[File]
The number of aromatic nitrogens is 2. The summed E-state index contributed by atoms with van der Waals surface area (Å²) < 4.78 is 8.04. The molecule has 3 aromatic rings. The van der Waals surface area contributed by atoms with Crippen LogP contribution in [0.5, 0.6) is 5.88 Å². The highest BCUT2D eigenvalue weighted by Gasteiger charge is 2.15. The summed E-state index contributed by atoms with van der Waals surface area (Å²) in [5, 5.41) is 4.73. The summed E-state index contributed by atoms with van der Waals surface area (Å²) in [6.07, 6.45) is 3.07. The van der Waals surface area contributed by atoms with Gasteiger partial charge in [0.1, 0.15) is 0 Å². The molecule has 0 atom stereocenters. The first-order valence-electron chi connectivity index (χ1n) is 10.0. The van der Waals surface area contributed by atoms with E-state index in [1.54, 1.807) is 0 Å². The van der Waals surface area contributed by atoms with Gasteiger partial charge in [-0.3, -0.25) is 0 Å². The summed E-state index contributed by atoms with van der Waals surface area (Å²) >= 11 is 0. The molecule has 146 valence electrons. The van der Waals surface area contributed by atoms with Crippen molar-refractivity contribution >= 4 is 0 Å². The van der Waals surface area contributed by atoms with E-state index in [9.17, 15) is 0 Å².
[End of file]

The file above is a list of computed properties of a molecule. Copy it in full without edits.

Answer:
The number of aromatic nitrogens is 2. The summed E-state index contributed by atoms with van der Waals surface area (Å²) < 4.78 is 8.04. The molecule has 3 aromatic rings. The van der Waals surface area contributed by atoms with Crippen LogP contribution in [0.5, 0.6) is 5.88 Å². The highest BCUT2D eigenvalue weighted by Gasteiger charge is 2.15. The summed E-state index contributed by atoms with van der Waals surface area (Å²) in [5, 5.41) is 4.73. The summed E-state index contributed by atoms with van der Waals surface area (Å²) in [6.07, 6.45) is 3.07. The van der Waals surface area contributed by atoms with Gasteiger partial charge in [0.1, 0.15) is 0 Å². The molecule has 0 atom stereocenters. The first-order valence-electron chi connectivity index (χ1n) is 10.0. The van der Waals surface area contributed by atoms with E-state index in [1.54, 1.807) is 0 Å². The van der Waals surface area contributed by atoms with Gasteiger partial charge in [-0.3, -0.25) is 0 Å². The summed E-state index contributed by atoms with van der Waals surface area (Å²) >= 11 is 0. The molecule has 146 valence electrons. The van der Waals surface area contributed by atoms with Crippen molar-refractivity contribution >= 4 is 0 Å². The van der Waals surface area contributed by atoms with E-state index in [9.17, 15) is 0 Å².